Paintings You Should Know: The Arnolfini Portrait by Jan Van Eyck (1834)

The Arnolfini Portrait, also known as The Arnolfini Wedding, The Arnolfini Marriage, or The Portrait of Giovanni Arnolfini and His Wife, is one of those paintings which changed the world of art. During the preceding Gothic period, art had been focussed almost exclusively on religious subjects, but this is a large-scale work depicting two real individuals in a realistic setting.

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Many art historians believe that the portrait was essentially a marriage contract between Giovanni Arnolfini and the woman pictured beside him, whose name is unknown, and point to various objects in the painting as symbols of marriage. The dog, for example, represents fidelity, the joined hands represent joining in marriage, and the bed… Not all scholars agree, and another popular interpretation is that this is a memorial painting for a dead wife. Again, those who hold this view invoke symbols to back their position, particularly the single lit candle over Giovanni’s head and the burnt-out candle-stub above his wife’s. Or perhaps the painting shows Giovanni, a wealthy merchant, giving his wife authority to act as his agent. We simply don’t know.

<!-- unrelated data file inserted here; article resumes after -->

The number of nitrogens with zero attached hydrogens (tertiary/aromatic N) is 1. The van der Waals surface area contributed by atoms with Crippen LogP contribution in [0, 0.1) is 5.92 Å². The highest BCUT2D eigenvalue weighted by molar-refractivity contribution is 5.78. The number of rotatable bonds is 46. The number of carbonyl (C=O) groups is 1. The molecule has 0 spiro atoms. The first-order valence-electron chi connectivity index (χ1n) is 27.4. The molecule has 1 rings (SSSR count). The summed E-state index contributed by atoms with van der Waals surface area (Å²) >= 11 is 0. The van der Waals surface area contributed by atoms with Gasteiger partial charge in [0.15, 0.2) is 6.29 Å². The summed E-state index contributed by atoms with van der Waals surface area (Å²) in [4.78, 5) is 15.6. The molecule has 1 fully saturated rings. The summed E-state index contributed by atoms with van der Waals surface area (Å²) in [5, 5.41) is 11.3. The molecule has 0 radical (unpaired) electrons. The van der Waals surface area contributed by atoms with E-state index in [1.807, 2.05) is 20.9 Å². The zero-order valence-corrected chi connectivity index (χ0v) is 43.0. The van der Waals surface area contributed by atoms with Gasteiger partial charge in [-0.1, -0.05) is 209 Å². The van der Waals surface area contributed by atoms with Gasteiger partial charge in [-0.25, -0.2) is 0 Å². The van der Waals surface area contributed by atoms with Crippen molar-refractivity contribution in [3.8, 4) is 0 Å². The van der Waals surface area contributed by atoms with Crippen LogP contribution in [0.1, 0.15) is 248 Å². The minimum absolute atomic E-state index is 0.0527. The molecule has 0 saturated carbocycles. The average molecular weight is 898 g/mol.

What we do know is that Jan Van Eyck, who was born around 1390 and active in Bruges in the first part of the fifteenth century, was a high-profile and innovative artist. He was court painter to Philip the Good, Duke of Burgundy, from 1425 until his death in 1441, and was entrusted with a number of diplomatic missions during that period. He painted both secular and religious works, and had a huge influence on the Northern Renaissance.

His innovation is obvious in the Arnolfini Portrait, which is painted in the newly-developed oil paint rather than tempera, which was more common at the time. The incredible detail of the picture suggests that he used a magnifying glass to help him complete the work, particularly the reflection of the room in the mirror.

The Arnolfini Portrait measures 82.2cm by 60cm and is painted in oils on an oak panel made up of three vertical boards. It is held in the National Gallery, London.

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